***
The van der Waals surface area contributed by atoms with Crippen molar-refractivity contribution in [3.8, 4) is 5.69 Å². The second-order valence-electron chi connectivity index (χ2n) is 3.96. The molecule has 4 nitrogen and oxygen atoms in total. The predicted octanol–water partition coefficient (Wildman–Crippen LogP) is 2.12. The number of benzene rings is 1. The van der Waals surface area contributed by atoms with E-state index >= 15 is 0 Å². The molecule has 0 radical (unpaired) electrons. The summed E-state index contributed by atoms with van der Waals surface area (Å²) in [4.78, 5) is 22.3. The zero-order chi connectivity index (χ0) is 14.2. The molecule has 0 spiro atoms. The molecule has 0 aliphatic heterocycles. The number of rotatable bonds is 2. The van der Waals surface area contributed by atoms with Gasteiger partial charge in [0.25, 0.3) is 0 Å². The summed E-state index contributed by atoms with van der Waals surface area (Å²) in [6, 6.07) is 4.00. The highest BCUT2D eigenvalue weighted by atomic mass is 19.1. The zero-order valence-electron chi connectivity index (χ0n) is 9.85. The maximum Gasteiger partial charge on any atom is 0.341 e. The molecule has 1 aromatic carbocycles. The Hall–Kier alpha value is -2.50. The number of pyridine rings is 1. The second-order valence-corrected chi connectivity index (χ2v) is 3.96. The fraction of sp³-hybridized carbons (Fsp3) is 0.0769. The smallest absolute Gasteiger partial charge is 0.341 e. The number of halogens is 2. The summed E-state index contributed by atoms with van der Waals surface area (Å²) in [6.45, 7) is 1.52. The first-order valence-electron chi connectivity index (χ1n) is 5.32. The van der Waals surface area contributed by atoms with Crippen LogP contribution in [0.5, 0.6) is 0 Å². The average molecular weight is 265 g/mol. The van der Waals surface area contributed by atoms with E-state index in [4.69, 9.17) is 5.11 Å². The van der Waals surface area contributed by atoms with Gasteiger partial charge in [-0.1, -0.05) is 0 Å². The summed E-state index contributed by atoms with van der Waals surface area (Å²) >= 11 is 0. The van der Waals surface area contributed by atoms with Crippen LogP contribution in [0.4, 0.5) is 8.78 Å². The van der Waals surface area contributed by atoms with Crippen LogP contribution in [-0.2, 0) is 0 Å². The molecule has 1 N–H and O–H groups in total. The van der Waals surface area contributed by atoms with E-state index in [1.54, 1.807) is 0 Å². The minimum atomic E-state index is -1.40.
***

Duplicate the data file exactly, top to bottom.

The van der Waals surface area contributed by atoms with Crippen molar-refractivity contribution in [3.8, 4) is 5.69 Å². The second-order valence-electron chi connectivity index (χ2n) is 3.96. The molecule has 4 nitrogen and oxygen atoms in total. The predicted octanol–water partition coefficient (Wildman–Crippen LogP) is 2.12. The number of benzene rings is 1. The van der Waals surface area contributed by atoms with E-state index >= 15 is 0 Å². The molecule has 0 radical (unpaired) electrons. The summed E-state index contributed by atoms with van der Waals surface area (Å²) in [4.78, 5) is 22.3. The zero-order chi connectivity index (χ0) is 14.2. The molecule has 0 spiro atoms. The molecule has 0 aliphatic heterocycles. The number of rotatable bonds is 2. The van der Waals surface area contributed by atoms with Gasteiger partial charge in [0.25, 0.3) is 0 Å². The summed E-state index contributed by atoms with van der Waals surface area (Å²) in [6, 6.07) is 4.00. The highest BCUT2D eigenvalue weighted by atomic mass is 19.1. The zero-order valence-electron chi connectivity index (χ0n) is 9.85. The maximum Gasteiger partial charge on any atom is 0.341 e. The molecule has 1 aromatic carbocycles. The Hall–Kier alpha value is -2.50. The number of pyridine rings is 1. The second-order valence-corrected chi connectivity index (χ2v) is 3.96. The fraction of sp³-hybridized carbons (Fsp3) is 0.0769. The smallest absolute Gasteiger partial charge is 0.341 e. The number of halogens is 2. The summed E-state index contributed by atoms with van der Waals surface area (Å²) in [6.45, 7) is 1.52. The first-order valence-electron chi connectivity index (χ1n) is 5.32. The van der Waals surface area contributed by atoms with Crippen LogP contribution in [0.5, 0.6) is 0 Å². The average molecular weight is 265 g/mol. The van der Waals surface area contributed by atoms with E-state index in [4.69, 9.17) is 5.11 Å². The van der Waals surface area contributed by atoms with Gasteiger partial charge in [-0.1, -0.05) is 0 Å². The summed E-state index contributed by atoms with van der Waals surface area (Å²) >= 11 is 0. The van der Waals surface area contributed by atoms with Crippen LogP contribution in [0.4, 0.5) is 8.78 Å². The van der Waals surface area contributed by atoms with Crippen LogP contribution in [-0.2, 0) is 0 Å². The molecule has 1 N–H and O–H groups in total. The van der Waals surface area contributed by atoms with E-state index in [1.54, 1.807) is 0 Å². The minimum atomic E-state index is -1.40.